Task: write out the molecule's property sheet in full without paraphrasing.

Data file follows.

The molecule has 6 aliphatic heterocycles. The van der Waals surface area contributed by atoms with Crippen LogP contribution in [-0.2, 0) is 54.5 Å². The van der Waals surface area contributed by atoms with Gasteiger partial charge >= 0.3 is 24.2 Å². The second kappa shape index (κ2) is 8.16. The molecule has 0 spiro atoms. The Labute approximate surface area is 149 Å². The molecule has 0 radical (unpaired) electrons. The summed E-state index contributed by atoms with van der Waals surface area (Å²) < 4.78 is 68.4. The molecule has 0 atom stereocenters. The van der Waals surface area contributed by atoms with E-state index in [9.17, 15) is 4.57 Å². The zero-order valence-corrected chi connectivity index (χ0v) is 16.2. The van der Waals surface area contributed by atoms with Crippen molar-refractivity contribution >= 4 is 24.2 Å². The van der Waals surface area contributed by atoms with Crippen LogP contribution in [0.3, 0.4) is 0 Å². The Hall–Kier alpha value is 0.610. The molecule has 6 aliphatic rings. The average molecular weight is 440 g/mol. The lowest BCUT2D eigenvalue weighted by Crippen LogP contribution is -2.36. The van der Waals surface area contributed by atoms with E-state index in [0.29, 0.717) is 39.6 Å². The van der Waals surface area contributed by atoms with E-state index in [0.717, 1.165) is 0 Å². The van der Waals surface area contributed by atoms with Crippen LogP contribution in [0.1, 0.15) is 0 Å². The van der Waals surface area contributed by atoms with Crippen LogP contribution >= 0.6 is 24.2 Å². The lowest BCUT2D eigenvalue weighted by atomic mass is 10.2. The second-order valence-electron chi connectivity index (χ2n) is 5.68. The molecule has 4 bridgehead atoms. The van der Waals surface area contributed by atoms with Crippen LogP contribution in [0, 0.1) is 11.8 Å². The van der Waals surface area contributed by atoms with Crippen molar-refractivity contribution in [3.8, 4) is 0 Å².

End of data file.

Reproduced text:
The molecule has 6 aliphatic heterocycles. The van der Waals surface area contributed by atoms with Crippen LogP contribution in [-0.2, 0) is 54.5 Å². The van der Waals surface area contributed by atoms with Gasteiger partial charge >= 0.3 is 24.2 Å². The second kappa shape index (κ2) is 8.16. The molecule has 0 spiro atoms. The Labute approximate surface area is 149 Å². The molecule has 0 radical (unpaired) electrons. The summed E-state index contributed by atoms with van der Waals surface area (Å²) < 4.78 is 68.4. The molecule has 0 atom stereocenters. The van der Waals surface area contributed by atoms with E-state index in [9.17, 15) is 4.57 Å². The zero-order valence-corrected chi connectivity index (χ0v) is 16.2. The van der Waals surface area contributed by atoms with Crippen molar-refractivity contribution >= 4 is 24.2 Å². The van der Waals surface area contributed by atoms with Crippen LogP contribution in [0.3, 0.4) is 0 Å². The Hall–Kier alpha value is 0.610. The molecule has 6 aliphatic rings. The average molecular weight is 440 g/mol. The lowest BCUT2D eigenvalue weighted by Crippen LogP contribution is -2.36. The van der Waals surface area contributed by atoms with E-state index in [0.29, 0.717) is 39.6 Å². The van der Waals surface area contributed by atoms with E-state index in [0.717, 1.165) is 0 Å². The van der Waals surface area contributed by atoms with Crippen LogP contribution in [0.1, 0.15) is 0 Å². The van der Waals surface area contributed by atoms with Crippen LogP contribution >= 0.6 is 24.2 Å². The lowest BCUT2D eigenvalue weighted by atomic mass is 10.2. The second-order valence-electron chi connectivity index (χ2n) is 5.68. The molecule has 4 bridgehead atoms. The van der Waals surface area contributed by atoms with Crippen LogP contribution in [0, 0.1) is 11.8 Å². The van der Waals surface area contributed by atoms with Crippen molar-refractivity contribution in [3.8, 4) is 0 Å².